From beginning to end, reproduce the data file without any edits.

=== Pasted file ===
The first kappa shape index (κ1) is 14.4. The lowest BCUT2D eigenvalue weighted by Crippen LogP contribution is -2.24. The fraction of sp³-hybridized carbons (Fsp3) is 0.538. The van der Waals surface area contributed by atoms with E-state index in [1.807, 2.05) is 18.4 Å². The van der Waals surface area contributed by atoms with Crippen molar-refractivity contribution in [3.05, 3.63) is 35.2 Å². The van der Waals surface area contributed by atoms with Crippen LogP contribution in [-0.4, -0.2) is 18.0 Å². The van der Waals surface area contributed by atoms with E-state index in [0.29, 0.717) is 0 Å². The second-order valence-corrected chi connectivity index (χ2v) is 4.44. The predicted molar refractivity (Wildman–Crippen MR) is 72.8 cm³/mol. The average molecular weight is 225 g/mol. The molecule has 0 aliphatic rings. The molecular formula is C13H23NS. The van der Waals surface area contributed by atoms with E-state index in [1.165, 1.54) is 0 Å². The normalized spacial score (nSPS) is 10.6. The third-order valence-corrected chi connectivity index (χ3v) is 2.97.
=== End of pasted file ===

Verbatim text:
The first kappa shape index (κ1) is 14.4. The lowest BCUT2D eigenvalue weighted by Crippen LogP contribution is -2.24. The fraction of sp³-hybridized carbons (Fsp3) is 0.538. The van der Waals surface area contributed by atoms with E-state index in [1.807, 2.05) is 18.4 Å². The van der Waals surface area contributed by atoms with Crippen molar-refractivity contribution in [3.05, 3.63) is 35.2 Å². The van der Waals surface area contributed by atoms with Crippen LogP contribution in [-0.4, -0.2) is 18.0 Å². The van der Waals surface area contributed by atoms with E-state index in [0.29, 0.717) is 0 Å². The second-order valence-corrected chi connectivity index (χ2v) is 4.44. The predicted molar refractivity (Wildman–Crippen MR) is 72.8 cm³/mol. The average molecular weight is 225 g/mol. The molecule has 0 aliphatic rings. The molecular formula is C13H23NS. The van der Waals surface area contributed by atoms with E-state index in [1.165, 1.54) is 0 Å². The normalized spacial score (nSPS) is 10.6. The third-order valence-corrected chi connectivity index (χ3v) is 2.97.